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The Top 10 Problems With SharePoint Performance Top 10 Lists

1. Wack a Mole Syndrome


Get verified, fully detailed user stories complete with IP address, browser version/settings/plugins, OS version, Fiddler, YSlow debug reports, etc. BEFORE making any analysis. Failure to do so (resulting on heresay, opinions or assumption) will lead to a non-productive game of wack-a-mole.

2. SharePoint performance tuning is incremental, not subtractive 1 + 1 does not equal 2 when untying complex relationships between SharePoint, IIS, Active Directory, SQL, Project Server or whatever else is in the mix in your SharePoint performance issue. For example, in one farm we found reducing the SharePoint object cache file size from 500 MB to 100 MB caused a corresponding reduction in the W3WP.exe process for that web application from 1.5GB to 300MB - sometimes resource problems are exacerbated in a bell curve (or even less predictable patterns) rather than an simple formula. This requires multiple passes at problem resolutions, resolving one (or one group of) problems at a time rather then just running through a laundry list of to-do items and calling it a day. You have to be able to get buy-in from your client or team that the issue(s) may not be nailed with one go at it.

3. Scale up or scale out We all know SharePoint plugs in as a web farm out of the box. You have your App Servers, your Web Front Ends, your Search Servers etc. What is more of a grey area is the threshold of, when does one add more RAM/better CPUS/Disks, versus adding a secondary App or WFE server? There are tools like the HP SharePoint Sizer which try and point you to the hardware required based on some fixed (in that case, vendor-specific) formulas. The only way to get an accurate assessment of when it's time to order some new servers or whether you just need your VM guys to allocate some more RAM, is to have an SharePoint Consultant complete a full assessment of your situation. Following a cookie cutter table of specs and platforms will just lead to grief.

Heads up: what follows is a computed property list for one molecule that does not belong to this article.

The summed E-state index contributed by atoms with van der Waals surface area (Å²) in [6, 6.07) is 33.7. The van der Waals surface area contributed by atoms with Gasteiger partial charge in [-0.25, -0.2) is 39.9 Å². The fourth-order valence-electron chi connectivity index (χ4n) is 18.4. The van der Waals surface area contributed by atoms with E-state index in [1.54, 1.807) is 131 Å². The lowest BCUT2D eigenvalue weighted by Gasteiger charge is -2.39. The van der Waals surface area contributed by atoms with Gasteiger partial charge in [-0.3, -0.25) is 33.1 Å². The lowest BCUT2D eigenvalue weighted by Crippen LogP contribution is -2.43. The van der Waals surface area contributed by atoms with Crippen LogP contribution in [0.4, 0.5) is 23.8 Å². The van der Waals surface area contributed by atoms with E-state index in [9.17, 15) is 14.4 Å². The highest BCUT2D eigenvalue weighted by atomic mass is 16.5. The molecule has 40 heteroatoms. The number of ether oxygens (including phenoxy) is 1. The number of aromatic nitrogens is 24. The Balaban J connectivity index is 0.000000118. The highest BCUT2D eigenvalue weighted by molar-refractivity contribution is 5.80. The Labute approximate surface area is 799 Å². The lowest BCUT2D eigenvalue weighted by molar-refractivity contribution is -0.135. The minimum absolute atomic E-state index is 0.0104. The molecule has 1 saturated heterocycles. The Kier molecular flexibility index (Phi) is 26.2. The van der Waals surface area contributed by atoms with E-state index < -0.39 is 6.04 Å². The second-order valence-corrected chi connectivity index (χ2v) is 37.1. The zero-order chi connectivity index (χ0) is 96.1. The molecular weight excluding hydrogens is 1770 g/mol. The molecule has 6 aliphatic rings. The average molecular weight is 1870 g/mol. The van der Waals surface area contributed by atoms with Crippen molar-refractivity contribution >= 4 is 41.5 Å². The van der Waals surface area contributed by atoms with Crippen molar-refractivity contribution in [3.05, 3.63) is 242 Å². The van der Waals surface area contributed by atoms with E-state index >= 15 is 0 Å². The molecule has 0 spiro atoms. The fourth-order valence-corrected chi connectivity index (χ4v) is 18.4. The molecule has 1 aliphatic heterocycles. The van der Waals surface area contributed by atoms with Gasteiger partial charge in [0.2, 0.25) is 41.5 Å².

4.Cumulative Updates, Service Packs, Regressions demand constant attention You need to be in the mix with SharePoint day-in, day-out in order to keep on top of the various updates, regressions, bugs and workarounds. What may solve Performance Problem X may work on CU but not another. Committing to performance fixes without knowing how they sit in the living, moving behemoth of code that is the SharePoint framework is the path to frustration.

5. VMware abstracts the problem

6. Company Politics

Company politics makes keeping a sensible amount of web parts and content on the page difficult. Design by Committee results in the inevitable ultra-busy intranet home page which will invariably contain: - A Yahoo stock ticker - A photo slideshow - Pictures of the CEO and Board of Directors - Some form of social company initiative e.g. employee of the week and their hobbies - ..and so forth Each one of these little pieces of real estate on the homepage has typically been fought for by stakeholders in meeting after meeting. Frustration levels rise as initiatives may get squashed from higher up. People get asked to come in on Saturday to fix up a webpart, emotional investment in particular web parts or content grows. Now you, as the one assessing performance, come in and see that this assembly of intentions is actually overloading the Win XP / Internet Explorer IE7 workstations of the end users or there are too many SQL connections coming from some custom web part. Your recommendation of stripping off web parts and content falls in line with modern usability best practices. Be ready for the sparks to fly, or even worse, for nothing to happen at all as this emotional investment in content or functionality may preclude the client from giving you the ability to actually resolve the problem. You can tell the trurth and share that time and time again you have seen a simple search interface on the home page, combined with with key navigation elements, result in the best user experience. Be prepared to be told to fix up performance some other way as the politics factor may preclude you from being able to get the job done.